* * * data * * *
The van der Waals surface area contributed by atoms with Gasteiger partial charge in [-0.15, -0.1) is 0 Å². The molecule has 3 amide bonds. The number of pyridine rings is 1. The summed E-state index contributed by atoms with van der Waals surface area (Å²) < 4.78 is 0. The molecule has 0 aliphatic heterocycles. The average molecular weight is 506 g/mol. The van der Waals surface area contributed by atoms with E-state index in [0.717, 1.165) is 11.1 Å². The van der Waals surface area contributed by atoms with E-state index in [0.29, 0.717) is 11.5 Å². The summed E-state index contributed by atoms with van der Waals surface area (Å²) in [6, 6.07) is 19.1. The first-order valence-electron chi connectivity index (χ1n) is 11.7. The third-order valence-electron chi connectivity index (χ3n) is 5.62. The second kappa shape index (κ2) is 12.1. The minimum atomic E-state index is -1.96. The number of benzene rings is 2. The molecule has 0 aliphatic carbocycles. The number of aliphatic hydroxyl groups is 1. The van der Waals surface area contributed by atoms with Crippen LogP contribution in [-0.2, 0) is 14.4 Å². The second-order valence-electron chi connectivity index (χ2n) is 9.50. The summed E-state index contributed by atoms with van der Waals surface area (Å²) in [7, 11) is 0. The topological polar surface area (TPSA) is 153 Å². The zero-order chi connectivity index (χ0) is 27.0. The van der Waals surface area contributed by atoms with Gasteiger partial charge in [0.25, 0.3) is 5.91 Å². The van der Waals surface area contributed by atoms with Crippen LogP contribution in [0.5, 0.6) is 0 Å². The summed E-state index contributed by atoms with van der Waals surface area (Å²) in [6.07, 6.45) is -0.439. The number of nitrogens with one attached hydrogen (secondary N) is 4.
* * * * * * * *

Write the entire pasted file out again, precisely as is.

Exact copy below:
The van der Waals surface area contributed by atoms with Gasteiger partial charge in [-0.15, -0.1) is 0 Å². The molecule has 3 amide bonds. The number of pyridine rings is 1. The summed E-state index contributed by atoms with van der Waals surface area (Å²) < 4.78 is 0. The molecule has 0 aliphatic heterocycles. The average molecular weight is 506 g/mol. The van der Waals surface area contributed by atoms with E-state index in [0.717, 1.165) is 11.1 Å². The van der Waals surface area contributed by atoms with E-state index in [0.29, 0.717) is 11.5 Å². The summed E-state index contributed by atoms with van der Waals surface area (Å²) in [6, 6.07) is 19.1. The first-order valence-electron chi connectivity index (χ1n) is 11.7. The third-order valence-electron chi connectivity index (χ3n) is 5.62. The second kappa shape index (κ2) is 12.1. The minimum atomic E-state index is -1.96. The number of benzene rings is 2. The molecule has 0 aliphatic carbocycles. The number of aliphatic hydroxyl groups is 1. The van der Waals surface area contributed by atoms with Crippen LogP contribution in [-0.2, 0) is 14.4 Å². The second-order valence-electron chi connectivity index (χ2n) is 9.50. The summed E-state index contributed by atoms with van der Waals surface area (Å²) in [7, 11) is 0. The topological polar surface area (TPSA) is 153 Å². The zero-order chi connectivity index (χ0) is 27.0. The van der Waals surface area contributed by atoms with Gasteiger partial charge in [0.25, 0.3) is 5.91 Å². The van der Waals surface area contributed by atoms with Crippen LogP contribution in [0.5, 0.6) is 0 Å². The summed E-state index contributed by atoms with van der Waals surface area (Å²) in [6.07, 6.45) is -0.439. The number of nitrogens with one attached hydrogen (secondary N) is 4.